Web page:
As the Group class is generic it needs to be solidified to provide the specific functionality needed for this application and this is achieved with this class:

    /// <summary>
    /// This class is responsible for building the specific a-z jump list. If grouping is required around
    /// a different classification then another implementation has to be written.
    /// This implementation is efficient in that there are only two loops through the data, one to create the
    /// Group list with the specific titles and then a second pass through the data itself.
    /// </summary>
    public class AGroupedVaultEntry : List<Group<VaultEntry>>
    {
        private static readonly string Groups = "#abcdefghijklmnopqrstuvwxyz";

        /// <summary>
        /// Build and return a Grouped list based on the current VaultEntry Dictionary
        /// </summary>
        public AGroupedVaultEntry()
        {
            DataAccessLayer DAL = (Application.Current as App).DAL;

            // create the groups by simply iterating over the group string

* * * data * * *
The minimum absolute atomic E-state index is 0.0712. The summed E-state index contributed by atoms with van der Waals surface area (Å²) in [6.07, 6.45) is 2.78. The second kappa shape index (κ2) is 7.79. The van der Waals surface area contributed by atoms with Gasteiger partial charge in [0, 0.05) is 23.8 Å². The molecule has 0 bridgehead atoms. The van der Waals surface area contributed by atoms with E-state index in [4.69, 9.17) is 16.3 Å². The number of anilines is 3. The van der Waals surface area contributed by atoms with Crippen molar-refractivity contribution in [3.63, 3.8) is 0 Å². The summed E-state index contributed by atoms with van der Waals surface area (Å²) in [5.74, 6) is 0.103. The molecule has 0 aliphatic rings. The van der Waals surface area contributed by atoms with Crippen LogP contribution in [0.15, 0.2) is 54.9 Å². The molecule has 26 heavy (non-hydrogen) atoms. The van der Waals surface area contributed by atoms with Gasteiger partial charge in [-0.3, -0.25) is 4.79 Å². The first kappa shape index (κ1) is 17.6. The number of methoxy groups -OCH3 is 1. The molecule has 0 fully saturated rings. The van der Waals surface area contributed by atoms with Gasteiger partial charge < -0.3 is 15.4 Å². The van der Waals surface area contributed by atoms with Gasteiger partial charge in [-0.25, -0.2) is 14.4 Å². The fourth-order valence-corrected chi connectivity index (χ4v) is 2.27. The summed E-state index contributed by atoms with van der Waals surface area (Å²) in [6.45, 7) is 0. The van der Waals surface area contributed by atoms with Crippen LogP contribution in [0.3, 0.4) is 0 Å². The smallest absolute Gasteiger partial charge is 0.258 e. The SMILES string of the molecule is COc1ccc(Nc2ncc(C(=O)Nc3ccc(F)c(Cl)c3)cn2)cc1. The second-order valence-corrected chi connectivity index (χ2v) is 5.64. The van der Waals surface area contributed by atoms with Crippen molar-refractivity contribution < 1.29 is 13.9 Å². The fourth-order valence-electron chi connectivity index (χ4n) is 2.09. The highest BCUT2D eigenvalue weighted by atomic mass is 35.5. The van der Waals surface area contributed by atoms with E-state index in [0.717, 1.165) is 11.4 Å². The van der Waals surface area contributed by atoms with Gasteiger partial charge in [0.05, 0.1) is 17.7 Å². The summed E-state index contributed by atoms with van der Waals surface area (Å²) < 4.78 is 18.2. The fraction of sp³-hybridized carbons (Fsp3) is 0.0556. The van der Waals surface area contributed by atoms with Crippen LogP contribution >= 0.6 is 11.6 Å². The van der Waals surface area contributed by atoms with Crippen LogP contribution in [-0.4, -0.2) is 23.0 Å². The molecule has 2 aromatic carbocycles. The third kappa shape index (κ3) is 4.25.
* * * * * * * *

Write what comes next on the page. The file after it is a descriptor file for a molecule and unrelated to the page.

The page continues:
foreach (char c in Groups)
            {
                Group<VaultEntry> g = new Group<VaultEntry>(c.ToString(), new List<VaultEntry>());
                this.Add(g);
            }

            List<Group<VaultEntry>> list = this;

            // now iterate over the VaultEntries and add them to the appropriate group
            foreach (VaultEntry vaultEntry in DAL.VaultEntries.Values)
            {
                // get the first char (lower case) of the entry
                string c = VaultEntry.GetCaptionGroup(vaultEntry);
                
                // calculate the index into the list
                int index = (c == "#") ? 0 : c[0] - 'a' + 1;

                // and add the entry
                list[index].Items.Add(vaultEntry);
            }
        }
    }